Charles Dickens in Hatton Garden
Walk through the streets of Hatton Garden at this time of year, as the leaves turn to red and gold and the light fades in the late afternoon, and you cannot fail to be aware of the history of this little part of London. Down the narrow alley ways and streets winding between the tall buildings strode many famous figures, including Charles Dickens.
The Charles Dickens Museum in 48 Doughty Street was the London home of Dickens, the place where his two eldest children were born and where he wrote many of his most famous books. Charles Dickens was the son of a debtor and started life as a journalist, but despite his humble beginnings, he became one of England’s most famous and celebrated authors within his own lifetime. Many of his books were published in instalments – popular reading matter dealing with local and relevant issues, designed to appeal a much larger audience than his publishers has ever previously attempted. He wrote from experience and used the places around Bloomsbury, Holborn and Hatton Garden. The Rookery, the infamous tenement buildings in Saffron Hill, were home to criminals and outcasts; Fagin’s Kitchen in Oliver Twist was believed to have been situated at number 8 Saffron Hill and was owned by De Beers until it was demolished to make way for new office buildings in the late 1980’s. The character of Fagin was based in Ikey Soloman, and well known fence and criminal in the area who ran a gang of pickpockets – children who stole for food, clothing and shelter.
Number 54 Hatton Garden was the police court house, mentioned in Oliver Twist, was presided over by Mr Fang who in real life was the ferociously cruel magistrate, Mr A. S. Laing. Laing was something of a celebrity in Hatton Garden and it seems that Charles Dickens used some subterfuge to meet the man upon whom he wanted to base a character for his next book. The meeting provoked a such a violent outburst of anger that he was subsequently removed from his post!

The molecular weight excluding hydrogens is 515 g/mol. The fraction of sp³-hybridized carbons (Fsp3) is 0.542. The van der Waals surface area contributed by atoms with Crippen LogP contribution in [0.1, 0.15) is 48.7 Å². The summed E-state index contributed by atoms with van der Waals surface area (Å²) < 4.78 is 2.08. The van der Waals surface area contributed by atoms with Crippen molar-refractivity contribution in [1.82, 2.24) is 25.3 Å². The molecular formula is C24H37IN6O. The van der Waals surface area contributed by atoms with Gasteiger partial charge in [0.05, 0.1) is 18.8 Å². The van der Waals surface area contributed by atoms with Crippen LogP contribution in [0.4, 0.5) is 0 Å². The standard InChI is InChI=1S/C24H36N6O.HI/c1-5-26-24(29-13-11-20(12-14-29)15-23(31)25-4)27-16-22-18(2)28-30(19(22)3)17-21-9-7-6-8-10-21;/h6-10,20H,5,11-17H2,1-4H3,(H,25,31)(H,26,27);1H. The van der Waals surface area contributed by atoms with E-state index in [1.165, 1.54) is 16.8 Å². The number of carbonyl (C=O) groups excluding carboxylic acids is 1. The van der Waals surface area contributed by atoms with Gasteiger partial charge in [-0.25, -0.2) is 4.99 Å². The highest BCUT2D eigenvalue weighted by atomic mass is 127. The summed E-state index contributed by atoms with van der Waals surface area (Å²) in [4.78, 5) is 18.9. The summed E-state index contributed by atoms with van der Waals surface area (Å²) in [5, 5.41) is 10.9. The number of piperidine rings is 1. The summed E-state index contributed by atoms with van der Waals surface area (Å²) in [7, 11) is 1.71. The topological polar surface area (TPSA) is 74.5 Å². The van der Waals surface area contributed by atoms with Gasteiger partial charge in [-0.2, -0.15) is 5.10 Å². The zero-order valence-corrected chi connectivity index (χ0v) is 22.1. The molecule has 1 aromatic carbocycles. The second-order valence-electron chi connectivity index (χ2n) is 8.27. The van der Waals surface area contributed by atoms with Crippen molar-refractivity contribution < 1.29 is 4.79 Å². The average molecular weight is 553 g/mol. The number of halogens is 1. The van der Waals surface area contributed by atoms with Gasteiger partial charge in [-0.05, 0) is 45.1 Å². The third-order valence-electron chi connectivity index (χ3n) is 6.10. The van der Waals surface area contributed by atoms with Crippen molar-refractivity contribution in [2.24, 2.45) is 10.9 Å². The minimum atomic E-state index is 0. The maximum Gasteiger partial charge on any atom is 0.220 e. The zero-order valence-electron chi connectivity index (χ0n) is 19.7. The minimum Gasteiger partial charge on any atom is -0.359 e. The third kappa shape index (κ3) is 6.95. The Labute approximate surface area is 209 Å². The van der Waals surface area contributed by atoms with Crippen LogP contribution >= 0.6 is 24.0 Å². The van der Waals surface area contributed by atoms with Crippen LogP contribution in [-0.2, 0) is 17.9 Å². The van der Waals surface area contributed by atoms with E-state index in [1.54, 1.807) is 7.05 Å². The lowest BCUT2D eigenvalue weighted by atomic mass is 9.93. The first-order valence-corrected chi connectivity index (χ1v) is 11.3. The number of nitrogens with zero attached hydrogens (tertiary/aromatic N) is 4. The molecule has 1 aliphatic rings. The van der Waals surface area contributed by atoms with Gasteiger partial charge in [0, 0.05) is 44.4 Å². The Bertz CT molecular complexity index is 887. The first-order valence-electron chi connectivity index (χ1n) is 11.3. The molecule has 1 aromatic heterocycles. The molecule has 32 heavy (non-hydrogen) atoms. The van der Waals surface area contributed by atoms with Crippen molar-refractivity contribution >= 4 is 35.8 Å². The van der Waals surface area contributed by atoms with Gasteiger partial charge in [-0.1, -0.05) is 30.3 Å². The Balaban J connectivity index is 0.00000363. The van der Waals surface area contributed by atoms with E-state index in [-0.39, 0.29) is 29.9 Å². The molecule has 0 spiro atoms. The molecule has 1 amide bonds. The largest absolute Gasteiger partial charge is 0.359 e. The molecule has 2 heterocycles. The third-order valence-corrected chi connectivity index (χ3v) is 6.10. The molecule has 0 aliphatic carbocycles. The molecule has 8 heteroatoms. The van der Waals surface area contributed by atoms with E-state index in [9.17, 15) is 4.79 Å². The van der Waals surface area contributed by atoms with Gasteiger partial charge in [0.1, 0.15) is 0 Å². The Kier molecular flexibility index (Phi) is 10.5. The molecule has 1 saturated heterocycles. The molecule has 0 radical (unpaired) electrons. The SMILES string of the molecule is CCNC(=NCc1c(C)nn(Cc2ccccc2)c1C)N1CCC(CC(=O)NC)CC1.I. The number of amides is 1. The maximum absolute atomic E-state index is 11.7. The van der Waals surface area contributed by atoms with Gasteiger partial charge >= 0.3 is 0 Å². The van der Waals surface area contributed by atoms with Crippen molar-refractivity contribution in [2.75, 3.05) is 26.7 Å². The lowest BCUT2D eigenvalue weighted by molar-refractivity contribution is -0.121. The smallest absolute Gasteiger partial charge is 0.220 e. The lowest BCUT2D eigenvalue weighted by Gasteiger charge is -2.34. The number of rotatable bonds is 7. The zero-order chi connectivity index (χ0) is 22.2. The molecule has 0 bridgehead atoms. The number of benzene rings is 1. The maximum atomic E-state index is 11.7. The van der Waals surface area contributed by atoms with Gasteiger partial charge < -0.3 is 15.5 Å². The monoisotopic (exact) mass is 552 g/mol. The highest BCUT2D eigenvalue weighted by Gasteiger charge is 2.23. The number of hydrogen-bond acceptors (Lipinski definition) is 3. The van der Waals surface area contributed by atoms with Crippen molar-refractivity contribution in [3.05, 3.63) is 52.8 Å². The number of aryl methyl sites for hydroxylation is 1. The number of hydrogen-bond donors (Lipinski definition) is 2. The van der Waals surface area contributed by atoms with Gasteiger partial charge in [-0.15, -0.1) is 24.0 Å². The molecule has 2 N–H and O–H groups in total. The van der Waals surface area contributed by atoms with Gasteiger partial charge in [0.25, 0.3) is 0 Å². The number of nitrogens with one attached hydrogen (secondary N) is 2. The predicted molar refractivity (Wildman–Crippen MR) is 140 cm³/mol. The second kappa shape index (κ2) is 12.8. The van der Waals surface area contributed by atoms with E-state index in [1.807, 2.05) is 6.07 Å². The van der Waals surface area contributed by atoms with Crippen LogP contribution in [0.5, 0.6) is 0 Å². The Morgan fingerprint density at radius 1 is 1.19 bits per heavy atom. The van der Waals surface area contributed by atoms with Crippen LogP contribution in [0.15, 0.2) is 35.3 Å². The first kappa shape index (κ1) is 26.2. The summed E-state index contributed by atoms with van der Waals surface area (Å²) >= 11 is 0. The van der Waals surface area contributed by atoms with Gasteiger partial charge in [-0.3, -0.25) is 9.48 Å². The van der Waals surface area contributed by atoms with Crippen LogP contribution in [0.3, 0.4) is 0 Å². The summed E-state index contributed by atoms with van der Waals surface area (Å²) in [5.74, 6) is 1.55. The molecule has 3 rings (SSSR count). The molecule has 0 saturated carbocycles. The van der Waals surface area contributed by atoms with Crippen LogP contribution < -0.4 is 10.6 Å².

The One Tun pub in Saffron Hill has been serving customers with ale since the early 1800’s. Charles Dickens was a frequent visiter and would have met many of the characters that appear in his books. The Bleeding Heart Tavern on the corner of Bleeding Heart yard, now restored to its former glory by Robert and Robin Wilson who own both the Tavern and the Restaurant, was the home of the Plomish family in Little Dorrit, and the secret gate leading from Ely Place to Bleeding Heart Yard still exists. Just off Ely place is a narrow alley way leading through to Hatton Garden known as Mitre Alley. In the middle of this alley is a pub called the The Olde Mitre Tavern which was built by the Bishop Goodrich of Ely in 1546 to entertain his servants at the Bishops Palace. It is reputed to be built around a cherry tree and that Elizabeth I spent time her with Christopher Hatton on the pretext of visiting her Bishops!